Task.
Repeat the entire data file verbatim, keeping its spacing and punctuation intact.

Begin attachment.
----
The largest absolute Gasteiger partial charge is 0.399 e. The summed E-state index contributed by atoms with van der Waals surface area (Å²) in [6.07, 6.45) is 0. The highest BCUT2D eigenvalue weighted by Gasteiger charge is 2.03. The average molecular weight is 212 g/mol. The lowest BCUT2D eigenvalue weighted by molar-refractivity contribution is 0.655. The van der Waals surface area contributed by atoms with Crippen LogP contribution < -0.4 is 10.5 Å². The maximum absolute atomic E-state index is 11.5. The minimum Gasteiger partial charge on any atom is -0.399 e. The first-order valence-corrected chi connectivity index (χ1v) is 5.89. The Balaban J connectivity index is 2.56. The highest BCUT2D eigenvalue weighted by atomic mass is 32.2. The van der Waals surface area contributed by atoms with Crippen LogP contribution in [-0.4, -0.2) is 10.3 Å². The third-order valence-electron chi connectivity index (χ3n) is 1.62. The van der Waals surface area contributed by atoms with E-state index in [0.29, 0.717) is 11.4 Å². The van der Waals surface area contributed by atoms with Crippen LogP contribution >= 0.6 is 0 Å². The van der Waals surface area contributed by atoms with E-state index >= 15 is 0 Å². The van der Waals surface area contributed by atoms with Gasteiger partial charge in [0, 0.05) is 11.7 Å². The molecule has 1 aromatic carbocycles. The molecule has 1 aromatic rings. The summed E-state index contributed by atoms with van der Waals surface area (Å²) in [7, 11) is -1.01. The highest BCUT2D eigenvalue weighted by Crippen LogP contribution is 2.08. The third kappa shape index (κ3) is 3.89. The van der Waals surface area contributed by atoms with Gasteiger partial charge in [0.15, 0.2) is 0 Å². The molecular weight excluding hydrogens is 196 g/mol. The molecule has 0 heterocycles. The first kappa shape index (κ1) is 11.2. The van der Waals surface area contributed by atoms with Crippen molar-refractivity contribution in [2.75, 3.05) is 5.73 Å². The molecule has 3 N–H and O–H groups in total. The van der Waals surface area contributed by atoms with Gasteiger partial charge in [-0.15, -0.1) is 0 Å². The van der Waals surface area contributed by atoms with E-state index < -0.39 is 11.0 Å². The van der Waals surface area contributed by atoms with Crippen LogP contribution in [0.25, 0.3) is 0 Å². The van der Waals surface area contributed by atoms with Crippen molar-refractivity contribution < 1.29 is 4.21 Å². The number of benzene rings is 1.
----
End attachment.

The largest absolute Gasteiger partial charge is 0.399 e. The summed E-state index contributed by atoms with van der Waals surface area (Å²) in [6.07, 6.45) is 0. The highest BCUT2D eigenvalue weighted by Gasteiger charge is 2.03. The average molecular weight is 212 g/mol. The lowest BCUT2D eigenvalue weighted by molar-refractivity contribution is 0.655. The van der Waals surface area contributed by atoms with Crippen LogP contribution < -0.4 is 10.5 Å². The maximum absolute atomic E-state index is 11.5. The minimum Gasteiger partial charge on any atom is -0.399 e. The first-order valence-corrected chi connectivity index (χ1v) is 5.89. The Balaban J connectivity index is 2.56. The highest BCUT2D eigenvalue weighted by atomic mass is 32.2. The van der Waals surface area contributed by atoms with Crippen LogP contribution in [-0.4, -0.2) is 10.3 Å². The third-order valence-electron chi connectivity index (χ3n) is 1.62. The van der Waals surface area contributed by atoms with E-state index in [0.29, 0.717) is 11.4 Å². The van der Waals surface area contributed by atoms with Crippen LogP contribution >= 0.6 is 0 Å². The van der Waals surface area contributed by atoms with E-state index >= 15 is 0 Å². The van der Waals surface area contributed by atoms with Gasteiger partial charge in [0, 0.05) is 11.7 Å². The molecule has 1 aromatic carbocycles. The molecule has 1 aromatic rings. The summed E-state index contributed by atoms with van der Waals surface area (Å²) in [7, 11) is -1.01. The highest BCUT2D eigenvalue weighted by Crippen LogP contribution is 2.08. The third kappa shape index (κ3) is 3.89. The van der Waals surface area contributed by atoms with Gasteiger partial charge in [0.15, 0.2) is 0 Å². The molecular weight excluding hydrogens is 196 g/mol. The molecule has 0 heterocycles. The first kappa shape index (κ1) is 11.2. The van der Waals surface area contributed by atoms with Crippen molar-refractivity contribution in [2.75, 3.05) is 5.73 Å². The molecule has 3 N–H and O–H groups in total. The van der Waals surface area contributed by atoms with Gasteiger partial charge in [-0.15, -0.1) is 0 Å². The van der Waals surface area contributed by atoms with E-state index < -0.39 is 11.0 Å². The van der Waals surface area contributed by atoms with Crippen LogP contribution in [0.25, 0.3) is 0 Å². The van der Waals surface area contributed by atoms with Crippen molar-refractivity contribution < 1.29 is 4.21 Å². The number of benzene rings is 1.